“The sheer volume of passengers now travelling domestically and internationally has grown rapidly, with almost all airports showing increasing numbers. This has meant the ground handlers have had to expand to cope with increasing flights and aircraft sizes,” adds Forster.

“In addition to this, new equipment purchases have become vital to keep up with the latest aircraft, such as A380, B787 and A350. With the increased number of travelers, many new airlines have started with previously rare equipment in the region such as BAe146, Saab 340, E190, ATR etc., which has posed equipment challenges for the ground handlers,” he says. “The ground handling is dominated by a handful of players such as Qantas, Menzies and dnata and could benefit from increased competition. However the start-up costs for any new company would be significant and with no guarantee of a sustainable business in a market with large labor costs.”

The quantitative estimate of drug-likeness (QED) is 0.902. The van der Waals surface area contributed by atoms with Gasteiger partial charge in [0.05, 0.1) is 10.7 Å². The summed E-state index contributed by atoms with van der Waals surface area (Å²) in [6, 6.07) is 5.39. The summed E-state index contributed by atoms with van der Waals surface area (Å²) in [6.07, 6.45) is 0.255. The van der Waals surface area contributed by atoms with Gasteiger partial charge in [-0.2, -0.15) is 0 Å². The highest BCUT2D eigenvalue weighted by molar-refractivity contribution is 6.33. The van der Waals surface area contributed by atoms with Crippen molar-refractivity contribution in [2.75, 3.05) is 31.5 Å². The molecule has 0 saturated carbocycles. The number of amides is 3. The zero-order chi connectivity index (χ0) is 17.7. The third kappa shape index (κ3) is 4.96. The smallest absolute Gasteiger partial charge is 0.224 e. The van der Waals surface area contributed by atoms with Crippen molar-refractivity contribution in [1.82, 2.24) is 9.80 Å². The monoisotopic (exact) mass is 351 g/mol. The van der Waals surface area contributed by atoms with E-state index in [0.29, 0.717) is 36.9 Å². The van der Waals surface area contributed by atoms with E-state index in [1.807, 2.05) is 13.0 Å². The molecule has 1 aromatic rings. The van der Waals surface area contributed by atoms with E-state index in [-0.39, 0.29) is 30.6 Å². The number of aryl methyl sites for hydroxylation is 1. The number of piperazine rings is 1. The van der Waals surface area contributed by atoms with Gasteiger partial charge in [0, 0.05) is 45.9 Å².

One of the peculiar traits of the handling business in Australia is the big divide in terms of the development of aircraft ground handling services between urbanized and peripheral areas of the region. This is due to the fact that there are very few private aircraft traveling to the remote locations of the Australian outback.

Depending on how the resource sector will perform in the years ahead, the remote locations could represent a business opportunity.

“I believe that further development will only occur in these locations when and if traffic increases. Many of the remote locations are resource driven and it could be an increase in commodities that would increase interest and traffic to these locations. This is with exception of the famous Ayers Rock, which is centrally located and it is an important tourist attraction,” concludes O’Reilly.

About the Author

Mario Pierobon

Dr. Mario Pierobon provides solutions in the areas of documentation, training and consulting to organizations operating in safety-sensitive industries. He has conducted a doctoral research project investigating aircraft ground handling safety. He may be reached at [email protected].